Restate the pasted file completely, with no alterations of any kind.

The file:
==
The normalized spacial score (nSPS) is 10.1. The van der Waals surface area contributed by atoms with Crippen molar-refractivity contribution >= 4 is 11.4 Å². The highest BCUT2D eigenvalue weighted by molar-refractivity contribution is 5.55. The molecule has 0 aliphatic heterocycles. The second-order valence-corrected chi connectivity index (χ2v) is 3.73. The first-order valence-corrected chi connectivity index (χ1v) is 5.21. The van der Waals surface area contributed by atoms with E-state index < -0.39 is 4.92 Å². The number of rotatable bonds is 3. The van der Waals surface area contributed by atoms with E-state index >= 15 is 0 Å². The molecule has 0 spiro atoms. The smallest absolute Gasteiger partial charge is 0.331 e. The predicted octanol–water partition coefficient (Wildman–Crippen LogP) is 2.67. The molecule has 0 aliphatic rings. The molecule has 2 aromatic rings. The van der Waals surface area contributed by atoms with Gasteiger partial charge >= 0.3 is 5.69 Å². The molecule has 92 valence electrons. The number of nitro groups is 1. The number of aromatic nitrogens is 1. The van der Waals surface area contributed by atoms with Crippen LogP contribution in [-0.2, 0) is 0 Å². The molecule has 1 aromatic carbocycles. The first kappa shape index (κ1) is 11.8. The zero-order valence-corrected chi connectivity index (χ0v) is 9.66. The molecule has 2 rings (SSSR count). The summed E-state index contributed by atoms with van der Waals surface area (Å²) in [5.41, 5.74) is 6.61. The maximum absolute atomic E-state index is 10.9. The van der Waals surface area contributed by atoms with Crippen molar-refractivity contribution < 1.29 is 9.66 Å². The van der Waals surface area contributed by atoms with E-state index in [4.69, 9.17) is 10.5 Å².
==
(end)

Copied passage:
The normalized spacial score (nSPS) is 10.1. The van der Waals surface area contributed by atoms with Crippen molar-refractivity contribution >= 4 is 11.4 Å². The highest BCUT2D eigenvalue weighted by molar-refractivity contribution is 5.55. The molecule has 0 aliphatic heterocycles. The second-order valence-corrected chi connectivity index (χ2v) is 3.73. The first-order valence-corrected chi connectivity index (χ1v) is 5.21. The van der Waals surface area contributed by atoms with E-state index < -0.39 is 4.92 Å². The number of rotatable bonds is 3. The van der Waals surface area contributed by atoms with E-state index >= 15 is 0 Å². The molecule has 0 spiro atoms. The smallest absolute Gasteiger partial charge is 0.331 e. The predicted octanol–water partition coefficient (Wildman–Crippen LogP) is 2.67. The molecule has 0 aliphatic rings. The molecule has 2 aromatic rings. The van der Waals surface area contributed by atoms with Gasteiger partial charge >= 0.3 is 5.69 Å². The molecule has 92 valence electrons. The number of nitro groups is 1. The number of aromatic nitrogens is 1. The van der Waals surface area contributed by atoms with Crippen LogP contribution in [-0.2, 0) is 0 Å². The molecule has 1 aromatic carbocycles. The first kappa shape index (κ1) is 11.8. The zero-order valence-corrected chi connectivity index (χ0v) is 9.66. The molecule has 2 rings (SSSR count). The summed E-state index contributed by atoms with van der Waals surface area (Å²) in [5.41, 5.74) is 6.61. The maximum absolute atomic E-state index is 10.9. The van der Waals surface area contributed by atoms with Crippen molar-refractivity contribution < 1.29 is 9.66 Å². The van der Waals surface area contributed by atoms with E-state index in [4.69, 9.17) is 10.5 Å².